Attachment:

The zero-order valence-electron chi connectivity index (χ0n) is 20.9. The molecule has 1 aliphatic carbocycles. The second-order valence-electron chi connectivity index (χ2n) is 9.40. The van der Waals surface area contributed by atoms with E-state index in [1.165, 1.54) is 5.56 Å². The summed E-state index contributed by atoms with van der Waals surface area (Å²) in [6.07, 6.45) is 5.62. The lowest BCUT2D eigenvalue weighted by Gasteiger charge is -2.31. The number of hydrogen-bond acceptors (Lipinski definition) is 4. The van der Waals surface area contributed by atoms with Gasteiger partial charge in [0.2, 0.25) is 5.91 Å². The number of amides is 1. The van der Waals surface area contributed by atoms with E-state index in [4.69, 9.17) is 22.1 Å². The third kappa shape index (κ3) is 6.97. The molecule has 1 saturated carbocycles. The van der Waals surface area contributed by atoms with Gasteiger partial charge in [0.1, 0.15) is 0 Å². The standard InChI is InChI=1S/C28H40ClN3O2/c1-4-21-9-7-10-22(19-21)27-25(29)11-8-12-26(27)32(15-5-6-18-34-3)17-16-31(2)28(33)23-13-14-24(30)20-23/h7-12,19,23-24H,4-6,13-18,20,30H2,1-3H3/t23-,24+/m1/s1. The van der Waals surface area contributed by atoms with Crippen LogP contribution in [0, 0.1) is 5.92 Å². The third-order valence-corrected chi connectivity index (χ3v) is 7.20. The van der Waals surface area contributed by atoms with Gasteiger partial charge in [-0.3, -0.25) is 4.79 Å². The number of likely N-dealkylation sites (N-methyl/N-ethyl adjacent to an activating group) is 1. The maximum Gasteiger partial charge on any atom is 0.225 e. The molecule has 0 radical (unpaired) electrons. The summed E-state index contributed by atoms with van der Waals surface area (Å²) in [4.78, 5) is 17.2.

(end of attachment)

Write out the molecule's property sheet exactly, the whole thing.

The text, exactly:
The zero-order valence-electron chi connectivity index (χ0n) is 20.9. The molecule has 1 aliphatic carbocycles. The second-order valence-electron chi connectivity index (χ2n) is 9.40. The van der Waals surface area contributed by atoms with E-state index in [1.165, 1.54) is 5.56 Å². The summed E-state index contributed by atoms with van der Waals surface area (Å²) in [6.07, 6.45) is 5.62. The lowest BCUT2D eigenvalue weighted by Gasteiger charge is -2.31. The number of hydrogen-bond acceptors (Lipinski definition) is 4. The van der Waals surface area contributed by atoms with Gasteiger partial charge in [0.2, 0.25) is 5.91 Å². The number of amides is 1. The van der Waals surface area contributed by atoms with E-state index in [4.69, 9.17) is 22.1 Å². The third kappa shape index (κ3) is 6.97. The molecule has 1 saturated carbocycles. The van der Waals surface area contributed by atoms with Gasteiger partial charge in [0.1, 0.15) is 0 Å². The standard InChI is InChI=1S/C28H40ClN3O2/c1-4-21-9-7-10-22(19-21)27-25(29)11-8-12-26(27)32(15-5-6-18-34-3)17-16-31(2)28(33)23-13-14-24(30)20-23/h7-12,19,23-24H,4-6,13-18,20,30H2,1-3H3/t23-,24+/m1/s1. The van der Waals surface area contributed by atoms with Crippen LogP contribution in [0, 0.1) is 5.92 Å². The third-order valence-corrected chi connectivity index (χ3v) is 7.20. The van der Waals surface area contributed by atoms with Gasteiger partial charge in [-0.3, -0.25) is 4.79 Å². The number of likely N-dealkylation sites (N-methyl/N-ethyl adjacent to an activating group) is 1. The maximum Gasteiger partial charge on any atom is 0.225 e. The molecule has 0 radical (unpaired) electrons. The summed E-state index contributed by atoms with van der Waals surface area (Å²) in [4.78, 5) is 17.2.